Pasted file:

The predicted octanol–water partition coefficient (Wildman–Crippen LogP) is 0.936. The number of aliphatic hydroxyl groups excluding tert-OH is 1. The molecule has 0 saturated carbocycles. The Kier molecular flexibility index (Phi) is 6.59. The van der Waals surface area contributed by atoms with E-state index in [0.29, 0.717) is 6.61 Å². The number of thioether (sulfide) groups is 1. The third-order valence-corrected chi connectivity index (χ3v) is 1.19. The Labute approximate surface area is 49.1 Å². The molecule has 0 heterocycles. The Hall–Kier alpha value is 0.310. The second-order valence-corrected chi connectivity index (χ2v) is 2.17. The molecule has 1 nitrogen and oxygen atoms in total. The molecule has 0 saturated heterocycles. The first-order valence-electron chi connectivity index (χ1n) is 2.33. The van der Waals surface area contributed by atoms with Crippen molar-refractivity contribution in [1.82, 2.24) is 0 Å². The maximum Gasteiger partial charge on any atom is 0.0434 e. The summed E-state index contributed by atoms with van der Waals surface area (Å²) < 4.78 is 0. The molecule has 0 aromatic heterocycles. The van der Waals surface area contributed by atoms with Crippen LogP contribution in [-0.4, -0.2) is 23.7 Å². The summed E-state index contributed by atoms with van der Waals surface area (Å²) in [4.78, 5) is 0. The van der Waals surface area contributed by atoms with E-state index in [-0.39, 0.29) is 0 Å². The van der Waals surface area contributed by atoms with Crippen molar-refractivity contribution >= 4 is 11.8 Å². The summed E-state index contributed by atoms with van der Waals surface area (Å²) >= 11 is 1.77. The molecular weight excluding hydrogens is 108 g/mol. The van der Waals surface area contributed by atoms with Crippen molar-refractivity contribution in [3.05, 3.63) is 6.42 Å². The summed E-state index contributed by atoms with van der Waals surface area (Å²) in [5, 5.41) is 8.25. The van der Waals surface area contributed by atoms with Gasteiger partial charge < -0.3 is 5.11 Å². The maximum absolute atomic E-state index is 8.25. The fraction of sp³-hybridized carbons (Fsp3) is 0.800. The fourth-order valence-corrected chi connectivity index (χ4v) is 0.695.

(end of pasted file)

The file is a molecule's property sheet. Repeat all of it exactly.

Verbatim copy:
The predicted octanol–water partition coefficient (Wildman–Crippen LogP) is 0.936. The number of aliphatic hydroxyl groups excluding tert-OH is 1. The molecule has 0 saturated carbocycles. The Kier molecular flexibility index (Phi) is 6.59. The van der Waals surface area contributed by atoms with E-state index in [0.29, 0.717) is 6.61 Å². The number of thioether (sulfide) groups is 1. The third-order valence-corrected chi connectivity index (χ3v) is 1.19. The Labute approximate surface area is 49.1 Å². The molecule has 0 heterocycles. The Hall–Kier alpha value is 0.310. The second-order valence-corrected chi connectivity index (χ2v) is 2.17. The molecule has 1 nitrogen and oxygen atoms in total. The molecule has 0 saturated heterocycles. The first-order valence-electron chi connectivity index (χ1n) is 2.33. The van der Waals surface area contributed by atoms with Crippen molar-refractivity contribution in [1.82, 2.24) is 0 Å². The maximum Gasteiger partial charge on any atom is 0.0434 e. The summed E-state index contributed by atoms with van der Waals surface area (Å²) < 4.78 is 0. The molecule has 0 aromatic heterocycles. The van der Waals surface area contributed by atoms with Crippen LogP contribution in [-0.4, -0.2) is 23.7 Å². The summed E-state index contributed by atoms with van der Waals surface area (Å²) in [4.78, 5) is 0. The van der Waals surface area contributed by atoms with E-state index in [-0.39, 0.29) is 0 Å². The van der Waals surface area contributed by atoms with Crippen molar-refractivity contribution >= 4 is 11.8 Å². The summed E-state index contributed by atoms with van der Waals surface area (Å²) >= 11 is 1.77. The molecular weight excluding hydrogens is 108 g/mol. The van der Waals surface area contributed by atoms with Crippen molar-refractivity contribution in [3.05, 3.63) is 6.42 Å². The summed E-state index contributed by atoms with van der Waals surface area (Å²) in [5, 5.41) is 8.25. The van der Waals surface area contributed by atoms with Gasteiger partial charge < -0.3 is 5.11 Å². The maximum absolute atomic E-state index is 8.25. The fraction of sp³-hybridized carbons (Fsp3) is 0.800. The fourth-order valence-corrected chi connectivity index (χ4v) is 0.695.